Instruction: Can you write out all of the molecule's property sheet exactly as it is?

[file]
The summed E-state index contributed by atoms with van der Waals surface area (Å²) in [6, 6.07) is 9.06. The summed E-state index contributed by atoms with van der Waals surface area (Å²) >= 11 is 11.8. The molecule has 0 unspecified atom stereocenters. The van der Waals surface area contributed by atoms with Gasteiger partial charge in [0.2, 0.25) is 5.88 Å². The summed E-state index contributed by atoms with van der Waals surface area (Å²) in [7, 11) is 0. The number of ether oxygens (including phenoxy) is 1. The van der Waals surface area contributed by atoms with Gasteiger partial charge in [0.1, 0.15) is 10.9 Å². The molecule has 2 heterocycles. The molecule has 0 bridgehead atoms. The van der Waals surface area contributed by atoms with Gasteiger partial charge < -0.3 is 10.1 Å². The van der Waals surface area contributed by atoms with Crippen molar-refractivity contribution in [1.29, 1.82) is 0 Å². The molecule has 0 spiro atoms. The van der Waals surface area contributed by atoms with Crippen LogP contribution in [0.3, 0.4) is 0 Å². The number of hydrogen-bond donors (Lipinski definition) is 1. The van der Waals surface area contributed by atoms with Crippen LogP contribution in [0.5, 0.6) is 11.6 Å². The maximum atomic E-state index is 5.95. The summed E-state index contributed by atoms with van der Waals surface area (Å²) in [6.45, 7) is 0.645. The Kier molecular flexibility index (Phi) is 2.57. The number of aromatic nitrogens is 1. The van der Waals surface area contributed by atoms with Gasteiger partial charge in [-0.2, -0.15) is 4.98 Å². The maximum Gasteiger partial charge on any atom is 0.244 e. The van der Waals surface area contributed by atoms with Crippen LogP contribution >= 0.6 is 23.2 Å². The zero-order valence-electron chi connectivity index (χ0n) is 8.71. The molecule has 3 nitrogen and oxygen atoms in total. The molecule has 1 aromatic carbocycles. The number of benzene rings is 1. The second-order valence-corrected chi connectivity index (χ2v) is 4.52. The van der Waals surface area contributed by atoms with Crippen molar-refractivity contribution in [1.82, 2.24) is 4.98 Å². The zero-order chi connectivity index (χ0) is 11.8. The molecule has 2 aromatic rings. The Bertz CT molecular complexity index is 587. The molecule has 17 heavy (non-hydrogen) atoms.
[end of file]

The summed E-state index contributed by atoms with van der Waals surface area (Å²) in [6, 6.07) is 9.06. The summed E-state index contributed by atoms with van der Waals surface area (Å²) >= 11 is 11.8. The molecule has 0 unspecified atom stereocenters. The van der Waals surface area contributed by atoms with Gasteiger partial charge in [0.2, 0.25) is 5.88 Å². The summed E-state index contributed by atoms with van der Waals surface area (Å²) in [7, 11) is 0. The number of ether oxygens (including phenoxy) is 1. The van der Waals surface area contributed by atoms with Gasteiger partial charge in [0.1, 0.15) is 10.9 Å². The molecule has 2 heterocycles. The molecule has 0 bridgehead atoms. The van der Waals surface area contributed by atoms with Gasteiger partial charge < -0.3 is 10.1 Å². The van der Waals surface area contributed by atoms with Crippen molar-refractivity contribution in [1.29, 1.82) is 0 Å². The molecule has 0 spiro atoms. The van der Waals surface area contributed by atoms with Crippen LogP contribution in [0.3, 0.4) is 0 Å². The number of hydrogen-bond donors (Lipinski definition) is 1. The van der Waals surface area contributed by atoms with Crippen LogP contribution in [0.5, 0.6) is 11.6 Å². The maximum atomic E-state index is 5.95. The summed E-state index contributed by atoms with van der Waals surface area (Å²) in [6.45, 7) is 0.645. The Kier molecular flexibility index (Phi) is 2.57. The number of aromatic nitrogens is 1. The van der Waals surface area contributed by atoms with Gasteiger partial charge in [-0.2, -0.15) is 4.98 Å². The maximum Gasteiger partial charge on any atom is 0.244 e. The van der Waals surface area contributed by atoms with Crippen LogP contribution >= 0.6 is 23.2 Å². The zero-order valence-electron chi connectivity index (χ0n) is 8.71. The molecule has 3 nitrogen and oxygen atoms in total. The molecule has 1 aromatic carbocycles. The number of benzene rings is 1. The second-order valence-corrected chi connectivity index (χ2v) is 4.52. The van der Waals surface area contributed by atoms with Crippen molar-refractivity contribution in [1.82, 2.24) is 4.98 Å². The zero-order chi connectivity index (χ0) is 11.8. The molecule has 2 aromatic rings. The Bertz CT molecular complexity index is 587. The molecule has 17 heavy (non-hydrogen) atoms.